American Steal: How U.S. steelworkers lost to China

Discussion in 'Economy' started by hvactec, Oct 16, 2011.

  1. hvactec
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    hvactec VIP Member

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    With millions of Americans unemployed, the reconstruction of the San Francisco Bay Bridge is well timed to create much-needed jobs. And it has. Only the jobs are in China. Will the outsourcing of this $12 billion project deliver a death blow to the American steel industry?

    In September 2010, with politicians of all stripes at all levels of government calling for programs to create jobs, California Gov. Arnold Schwarzenegger took an unusual step for a public official about to leave office: He visited a factory to conduct a pep rally for its workers. Never mind that he could not seek reelection or that the workers could not vote for him. The Terminator was passionate about their efforts:

    "There was one thing that I demanded from my staff, and that was that ... we have got to put a certain amount of time aside so I can go and visit the workers that are building our Bay Bridge, so that I have a chance to say 'thank you, thank you, thank you for the great work you are doing. You have done an extraordinary job because so many of you go to work every day and do welding, painting, lifting, designing, shipping, all of those things in order to help us in California rebuild our Bay Bridge.' "

    The workers erupted in applause and rushed to shake his hand, or in some cases just stand next to him, a typical crowd reaction to a Hollywood movie star turned politician.

    What set the event apart was its location — the floor of the Zhenhua Heavy Industries factory, about 30 minutes outside Shanghai, China. The company has fabricated thousands of tons of steel components for the new 8-mile long bridge that connects San Francisco and Oakland. As for the army of workers laboring on the project, all are Chinese. All, that is, except, for the 200 or so Americans shipped over by the California Department of Transportation and the contractor to offer technical guidance, answer questions and inspect the finished pieces. The inspections were necessary when initial checks found as many as 65 percent of the welds failed to meet specifications. Viewed another way, it's the kind of on-the-job training that erstwhile U.S. workers do not receive and that American business, mesmerized by the potential of 1.3 billion Chinese consumers, trips over itself to give China.

    At a time when 25 million Americans are unemployed, underemployed, working part time because they cannot find a full-time job, or so discouraged they gave up looking for a job; when millions are out of work for the longest period in our history; when millions are in the process of losing their homes because they were unable to keep up with mortgage payments after corporations eliminated their jobs or they were forced to absorb runaway medical bills, California provides work to thousands of Chinese laborers building components of a bridge in China to be shipped to California and assembled there like an old-fashioned Erector set.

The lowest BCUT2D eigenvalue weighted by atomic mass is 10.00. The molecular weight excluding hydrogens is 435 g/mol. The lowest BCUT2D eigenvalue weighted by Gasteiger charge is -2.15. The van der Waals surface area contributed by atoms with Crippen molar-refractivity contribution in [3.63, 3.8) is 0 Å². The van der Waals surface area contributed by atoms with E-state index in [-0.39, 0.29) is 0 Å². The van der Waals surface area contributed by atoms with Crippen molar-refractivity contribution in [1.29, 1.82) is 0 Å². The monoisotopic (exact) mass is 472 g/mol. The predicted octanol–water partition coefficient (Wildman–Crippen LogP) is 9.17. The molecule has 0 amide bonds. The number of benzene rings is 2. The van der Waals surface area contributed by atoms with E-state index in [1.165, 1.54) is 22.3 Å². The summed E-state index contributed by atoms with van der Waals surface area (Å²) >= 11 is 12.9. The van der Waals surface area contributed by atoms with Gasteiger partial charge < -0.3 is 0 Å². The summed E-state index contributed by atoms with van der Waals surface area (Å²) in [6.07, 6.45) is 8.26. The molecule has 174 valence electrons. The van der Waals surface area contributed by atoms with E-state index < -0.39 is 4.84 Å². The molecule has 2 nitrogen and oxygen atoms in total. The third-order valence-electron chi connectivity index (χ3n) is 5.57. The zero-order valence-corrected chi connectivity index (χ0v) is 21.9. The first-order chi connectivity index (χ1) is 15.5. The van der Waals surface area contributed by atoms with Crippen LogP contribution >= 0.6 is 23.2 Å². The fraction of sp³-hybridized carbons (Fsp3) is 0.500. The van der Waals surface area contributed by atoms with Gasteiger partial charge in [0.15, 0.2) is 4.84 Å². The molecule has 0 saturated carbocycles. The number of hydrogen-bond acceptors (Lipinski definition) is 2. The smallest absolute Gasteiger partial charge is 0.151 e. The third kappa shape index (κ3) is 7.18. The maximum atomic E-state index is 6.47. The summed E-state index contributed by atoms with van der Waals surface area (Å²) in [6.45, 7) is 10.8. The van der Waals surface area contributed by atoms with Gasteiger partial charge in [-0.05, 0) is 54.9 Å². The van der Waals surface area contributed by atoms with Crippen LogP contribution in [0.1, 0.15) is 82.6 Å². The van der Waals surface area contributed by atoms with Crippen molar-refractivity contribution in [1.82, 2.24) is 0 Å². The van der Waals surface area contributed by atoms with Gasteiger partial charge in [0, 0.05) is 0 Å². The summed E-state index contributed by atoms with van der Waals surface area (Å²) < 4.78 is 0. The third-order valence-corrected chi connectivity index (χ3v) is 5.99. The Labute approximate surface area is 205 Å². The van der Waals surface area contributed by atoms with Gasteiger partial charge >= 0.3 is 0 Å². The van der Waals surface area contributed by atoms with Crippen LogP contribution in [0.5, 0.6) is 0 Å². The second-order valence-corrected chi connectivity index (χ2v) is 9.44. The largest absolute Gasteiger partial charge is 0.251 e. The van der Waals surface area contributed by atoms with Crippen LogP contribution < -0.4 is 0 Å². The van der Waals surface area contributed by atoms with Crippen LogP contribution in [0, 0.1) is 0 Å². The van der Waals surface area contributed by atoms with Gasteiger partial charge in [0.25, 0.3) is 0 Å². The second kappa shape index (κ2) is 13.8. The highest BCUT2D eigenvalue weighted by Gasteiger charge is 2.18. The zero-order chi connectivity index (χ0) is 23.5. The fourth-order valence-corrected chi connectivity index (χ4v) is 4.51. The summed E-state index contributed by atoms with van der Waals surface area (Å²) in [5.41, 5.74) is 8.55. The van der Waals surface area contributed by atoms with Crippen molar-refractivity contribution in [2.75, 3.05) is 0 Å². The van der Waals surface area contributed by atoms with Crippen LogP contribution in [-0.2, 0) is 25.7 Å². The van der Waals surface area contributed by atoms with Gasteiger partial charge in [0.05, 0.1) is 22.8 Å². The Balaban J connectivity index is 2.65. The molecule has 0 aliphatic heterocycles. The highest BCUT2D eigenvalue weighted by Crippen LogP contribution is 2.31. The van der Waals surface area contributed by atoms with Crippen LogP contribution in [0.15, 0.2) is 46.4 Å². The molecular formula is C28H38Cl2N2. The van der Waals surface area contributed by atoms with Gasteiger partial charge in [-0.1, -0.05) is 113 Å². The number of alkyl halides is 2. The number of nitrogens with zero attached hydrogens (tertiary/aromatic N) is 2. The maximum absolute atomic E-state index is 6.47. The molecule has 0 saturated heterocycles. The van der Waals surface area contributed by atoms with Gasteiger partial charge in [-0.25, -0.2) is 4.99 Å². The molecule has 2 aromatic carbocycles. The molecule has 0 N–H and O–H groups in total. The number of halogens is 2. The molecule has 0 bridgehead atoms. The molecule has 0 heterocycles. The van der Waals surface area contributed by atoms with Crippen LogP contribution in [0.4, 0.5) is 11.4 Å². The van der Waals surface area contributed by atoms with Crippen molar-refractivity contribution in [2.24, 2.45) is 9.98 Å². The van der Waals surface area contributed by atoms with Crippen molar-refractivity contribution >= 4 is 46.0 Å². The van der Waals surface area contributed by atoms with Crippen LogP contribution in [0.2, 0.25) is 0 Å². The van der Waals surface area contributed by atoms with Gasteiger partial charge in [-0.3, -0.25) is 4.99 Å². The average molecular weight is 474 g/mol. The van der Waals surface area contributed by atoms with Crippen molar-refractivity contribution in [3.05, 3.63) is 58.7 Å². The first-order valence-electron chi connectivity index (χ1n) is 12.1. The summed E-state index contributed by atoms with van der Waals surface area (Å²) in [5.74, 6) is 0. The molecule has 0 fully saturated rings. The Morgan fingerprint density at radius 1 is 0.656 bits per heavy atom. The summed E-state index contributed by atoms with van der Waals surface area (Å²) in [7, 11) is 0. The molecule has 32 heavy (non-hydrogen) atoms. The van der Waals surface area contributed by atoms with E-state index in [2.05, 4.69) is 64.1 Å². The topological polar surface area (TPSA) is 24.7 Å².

Made in China, assembled by iconic American firm

    Once the pieces arrive, they are put together by the American Bridge Co. of Coraopolis, Pa., which once upon a time erected the biggest and most striking bridges and buildings everywhere. It was a creation of John Pierpont Morgan, the financier and 19th-century architect of mergers and acquisitions, who brought together 28 of the country's largest steel fabrication and construction companies in 1900 to form American Bridge. A year later, it became a part of U.S. Steel Corp., created when Morgan acquired Carnegie Steel from Andrew Carnegie. The company even got its own town near Pittsburgh, appropriately named Ambridge, where its namesake once employed more than 10,000 people — and now none.

    read more American Steal: How U.S. steelworkers lost to China | What Went Wrong: The Betrayal of The American Dream
     
  2. Mr. H.
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    Mr. H. Diamond Member

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    Expensive as it is, I doubt that one project is going to break the back of an entire industry.
    As I recall, U.S. steel companies got some hefty protections several years ago.
     

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